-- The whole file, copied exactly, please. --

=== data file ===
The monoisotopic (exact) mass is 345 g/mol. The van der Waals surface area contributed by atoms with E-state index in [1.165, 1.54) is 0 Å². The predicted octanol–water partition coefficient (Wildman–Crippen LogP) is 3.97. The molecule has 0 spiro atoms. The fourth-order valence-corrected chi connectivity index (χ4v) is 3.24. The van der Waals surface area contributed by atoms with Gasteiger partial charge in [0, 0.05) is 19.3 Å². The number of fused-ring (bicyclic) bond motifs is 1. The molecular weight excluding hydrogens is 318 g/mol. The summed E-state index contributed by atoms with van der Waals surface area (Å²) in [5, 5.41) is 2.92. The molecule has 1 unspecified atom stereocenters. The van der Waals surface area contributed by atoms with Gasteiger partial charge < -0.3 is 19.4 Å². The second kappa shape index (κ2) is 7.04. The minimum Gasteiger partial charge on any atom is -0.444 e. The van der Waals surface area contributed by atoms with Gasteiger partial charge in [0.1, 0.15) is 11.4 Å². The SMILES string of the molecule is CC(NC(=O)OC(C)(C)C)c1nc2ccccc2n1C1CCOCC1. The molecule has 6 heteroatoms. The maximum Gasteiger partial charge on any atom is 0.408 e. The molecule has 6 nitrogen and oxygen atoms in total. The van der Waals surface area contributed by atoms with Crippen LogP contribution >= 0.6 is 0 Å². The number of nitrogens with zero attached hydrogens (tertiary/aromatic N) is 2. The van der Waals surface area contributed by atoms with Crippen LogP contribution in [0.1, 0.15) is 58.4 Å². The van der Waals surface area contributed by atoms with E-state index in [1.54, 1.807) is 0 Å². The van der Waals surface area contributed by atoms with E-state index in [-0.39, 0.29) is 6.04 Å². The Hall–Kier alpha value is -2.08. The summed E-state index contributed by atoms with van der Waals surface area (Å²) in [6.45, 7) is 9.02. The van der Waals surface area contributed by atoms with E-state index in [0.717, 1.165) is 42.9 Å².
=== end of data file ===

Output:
The monoisotopic (exact) mass is 345 g/mol. The van der Waals surface area contributed by atoms with E-state index in [1.165, 1.54) is 0 Å². The predicted octanol–water partition coefficient (Wildman–Crippen LogP) is 3.97. The molecule has 0 spiro atoms. The fourth-order valence-corrected chi connectivity index (χ4v) is 3.24. The van der Waals surface area contributed by atoms with Gasteiger partial charge in [0, 0.05) is 19.3 Å². The number of fused-ring (bicyclic) bond motifs is 1. The molecular weight excluding hydrogens is 318 g/mol. The summed E-state index contributed by atoms with van der Waals surface area (Å²) in [5, 5.41) is 2.92. The molecule has 1 unspecified atom stereocenters. The van der Waals surface area contributed by atoms with Gasteiger partial charge < -0.3 is 19.4 Å². The second kappa shape index (κ2) is 7.04. The minimum Gasteiger partial charge on any atom is -0.444 e. The van der Waals surface area contributed by atoms with Gasteiger partial charge in [0.1, 0.15) is 11.4 Å². The SMILES string of the molecule is CC(NC(=O)OC(C)(C)C)c1nc2ccccc2n1C1CCOCC1. The molecule has 6 heteroatoms. The maximum Gasteiger partial charge on any atom is 0.408 e. The molecule has 6 nitrogen and oxygen atoms in total. The van der Waals surface area contributed by atoms with Crippen LogP contribution >= 0.6 is 0 Å². The number of nitrogens with zero attached hydrogens (tertiary/aromatic N) is 2. The van der Waals surface area contributed by atoms with Crippen LogP contribution in [0.1, 0.15) is 58.4 Å². The van der Waals surface area contributed by atoms with E-state index in [1.54, 1.807) is 0 Å². The van der Waals surface area contributed by atoms with E-state index in [-0.39, 0.29) is 6.04 Å². The Hall–Kier alpha value is -2.08. The summed E-state index contributed by atoms with van der Waals surface area (Å²) in [6.45, 7) is 9.02. The van der Waals surface area contributed by atoms with E-state index in [0.717, 1.165) is 42.9 Å².